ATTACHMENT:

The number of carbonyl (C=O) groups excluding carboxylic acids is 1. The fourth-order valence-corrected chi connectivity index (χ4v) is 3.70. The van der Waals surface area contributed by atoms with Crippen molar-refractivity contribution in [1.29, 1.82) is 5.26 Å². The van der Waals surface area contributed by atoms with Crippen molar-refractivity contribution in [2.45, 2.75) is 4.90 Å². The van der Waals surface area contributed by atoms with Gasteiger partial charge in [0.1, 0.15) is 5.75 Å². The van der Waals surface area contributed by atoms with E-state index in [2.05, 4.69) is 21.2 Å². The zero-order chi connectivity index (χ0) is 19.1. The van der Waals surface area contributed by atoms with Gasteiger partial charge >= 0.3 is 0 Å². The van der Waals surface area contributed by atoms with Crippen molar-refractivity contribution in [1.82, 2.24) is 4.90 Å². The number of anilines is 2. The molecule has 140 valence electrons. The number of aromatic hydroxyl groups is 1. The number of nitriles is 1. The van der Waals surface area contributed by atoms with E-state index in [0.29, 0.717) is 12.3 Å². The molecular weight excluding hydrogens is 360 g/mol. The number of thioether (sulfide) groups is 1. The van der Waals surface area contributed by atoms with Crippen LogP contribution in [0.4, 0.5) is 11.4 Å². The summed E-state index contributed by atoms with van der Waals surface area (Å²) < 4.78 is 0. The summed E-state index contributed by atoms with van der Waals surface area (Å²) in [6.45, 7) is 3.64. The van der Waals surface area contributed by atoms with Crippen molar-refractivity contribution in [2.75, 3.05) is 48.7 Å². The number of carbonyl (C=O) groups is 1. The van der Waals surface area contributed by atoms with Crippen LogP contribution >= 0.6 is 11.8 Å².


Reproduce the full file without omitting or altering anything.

The number of carbonyl (C=O) groups excluding carboxylic acids is 1. The fourth-order valence-corrected chi connectivity index (χ4v) is 3.70. The van der Waals surface area contributed by atoms with Crippen molar-refractivity contribution in [1.29, 1.82) is 5.26 Å². The van der Waals surface area contributed by atoms with Crippen molar-refractivity contribution in [2.45, 2.75) is 4.90 Å². The van der Waals surface area contributed by atoms with Gasteiger partial charge in [0.1, 0.15) is 5.75 Å². The van der Waals surface area contributed by atoms with E-state index in [2.05, 4.69) is 21.2 Å². The zero-order chi connectivity index (χ0) is 19.1. The van der Waals surface area contributed by atoms with Gasteiger partial charge >= 0.3 is 0 Å². The van der Waals surface area contributed by atoms with Crippen molar-refractivity contribution in [1.82, 2.24) is 4.90 Å². The number of anilines is 2. The molecule has 140 valence electrons. The number of aromatic hydroxyl groups is 1. The number of nitriles is 1. The van der Waals surface area contributed by atoms with E-state index in [0.29, 0.717) is 12.3 Å². The molecular weight excluding hydrogens is 360 g/mol. The number of thioether (sulfide) groups is 1. The van der Waals surface area contributed by atoms with Crippen LogP contribution in [0.4, 0.5) is 11.4 Å². The summed E-state index contributed by atoms with van der Waals surface area (Å²) < 4.78 is 0. The summed E-state index contributed by atoms with van der Waals surface area (Å²) in [6.45, 7) is 3.64. The van der Waals surface area contributed by atoms with Crippen molar-refractivity contribution in [2.75, 3.05) is 48.7 Å². The number of carbonyl (C=O) groups is 1. The van der Waals surface area contributed by atoms with Crippen LogP contribution >= 0.6 is 11.8 Å².